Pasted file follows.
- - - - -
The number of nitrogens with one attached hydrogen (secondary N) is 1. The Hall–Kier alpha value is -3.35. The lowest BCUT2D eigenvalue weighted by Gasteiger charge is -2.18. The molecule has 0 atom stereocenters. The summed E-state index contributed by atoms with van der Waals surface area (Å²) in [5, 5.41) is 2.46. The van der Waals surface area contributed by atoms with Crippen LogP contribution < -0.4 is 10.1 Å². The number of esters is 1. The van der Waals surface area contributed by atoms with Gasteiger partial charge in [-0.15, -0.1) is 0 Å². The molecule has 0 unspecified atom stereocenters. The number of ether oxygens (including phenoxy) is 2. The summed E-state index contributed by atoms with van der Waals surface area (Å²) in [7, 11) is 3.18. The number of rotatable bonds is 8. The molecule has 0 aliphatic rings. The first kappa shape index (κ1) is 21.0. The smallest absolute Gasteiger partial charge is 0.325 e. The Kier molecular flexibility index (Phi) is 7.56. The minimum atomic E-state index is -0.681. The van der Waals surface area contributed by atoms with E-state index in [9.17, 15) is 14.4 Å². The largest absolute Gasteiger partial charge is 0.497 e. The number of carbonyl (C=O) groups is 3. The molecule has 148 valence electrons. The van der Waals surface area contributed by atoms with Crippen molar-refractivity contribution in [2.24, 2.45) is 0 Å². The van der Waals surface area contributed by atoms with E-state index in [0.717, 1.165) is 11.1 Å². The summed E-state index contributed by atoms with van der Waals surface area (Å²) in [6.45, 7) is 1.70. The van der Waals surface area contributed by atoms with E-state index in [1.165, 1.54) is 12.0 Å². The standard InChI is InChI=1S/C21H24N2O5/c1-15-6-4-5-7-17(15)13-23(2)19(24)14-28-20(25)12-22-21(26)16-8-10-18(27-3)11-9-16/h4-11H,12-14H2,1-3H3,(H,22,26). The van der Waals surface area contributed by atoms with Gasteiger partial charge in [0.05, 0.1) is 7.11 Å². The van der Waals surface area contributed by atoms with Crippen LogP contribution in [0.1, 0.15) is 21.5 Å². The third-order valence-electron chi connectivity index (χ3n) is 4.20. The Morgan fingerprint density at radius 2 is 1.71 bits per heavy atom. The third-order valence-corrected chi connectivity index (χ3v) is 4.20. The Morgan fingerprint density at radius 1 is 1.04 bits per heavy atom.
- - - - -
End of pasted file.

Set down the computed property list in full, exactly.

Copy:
The number of nitrogens with one attached hydrogen (secondary N) is 1. The Hall–Kier alpha value is -3.35. The lowest BCUT2D eigenvalue weighted by Gasteiger charge is -2.18. The molecule has 0 atom stereocenters. The summed E-state index contributed by atoms with van der Waals surface area (Å²) in [5, 5.41) is 2.46. The van der Waals surface area contributed by atoms with Crippen LogP contribution < -0.4 is 10.1 Å². The number of esters is 1. The van der Waals surface area contributed by atoms with Gasteiger partial charge in [-0.15, -0.1) is 0 Å². The molecule has 0 unspecified atom stereocenters. The number of ether oxygens (including phenoxy) is 2. The summed E-state index contributed by atoms with van der Waals surface area (Å²) in [7, 11) is 3.18. The number of rotatable bonds is 8. The molecule has 0 aliphatic rings. The first kappa shape index (κ1) is 21.0. The smallest absolute Gasteiger partial charge is 0.325 e. The Kier molecular flexibility index (Phi) is 7.56. The minimum atomic E-state index is -0.681. The van der Waals surface area contributed by atoms with E-state index in [9.17, 15) is 14.4 Å². The largest absolute Gasteiger partial charge is 0.497 e. The number of carbonyl (C=O) groups is 3. The molecule has 148 valence electrons. The van der Waals surface area contributed by atoms with Crippen molar-refractivity contribution in [2.24, 2.45) is 0 Å². The van der Waals surface area contributed by atoms with E-state index in [0.717, 1.165) is 11.1 Å². The summed E-state index contributed by atoms with van der Waals surface area (Å²) in [6.45, 7) is 1.70. The van der Waals surface area contributed by atoms with E-state index in [1.165, 1.54) is 12.0 Å². The standard InChI is InChI=1S/C21H24N2O5/c1-15-6-4-5-7-17(15)13-23(2)19(24)14-28-20(25)12-22-21(26)16-8-10-18(27-3)11-9-16/h4-11H,12-14H2,1-3H3,(H,22,26). The van der Waals surface area contributed by atoms with Gasteiger partial charge in [0.05, 0.1) is 7.11 Å². The van der Waals surface area contributed by atoms with Crippen LogP contribution in [0.1, 0.15) is 21.5 Å². The third-order valence-electron chi connectivity index (χ3n) is 4.20. The Morgan fingerprint density at radius 2 is 1.71 bits per heavy atom. The third-order valence-corrected chi connectivity index (χ3v) is 4.20. The Morgan fingerprint density at radius 1 is 1.04 bits per heavy atom.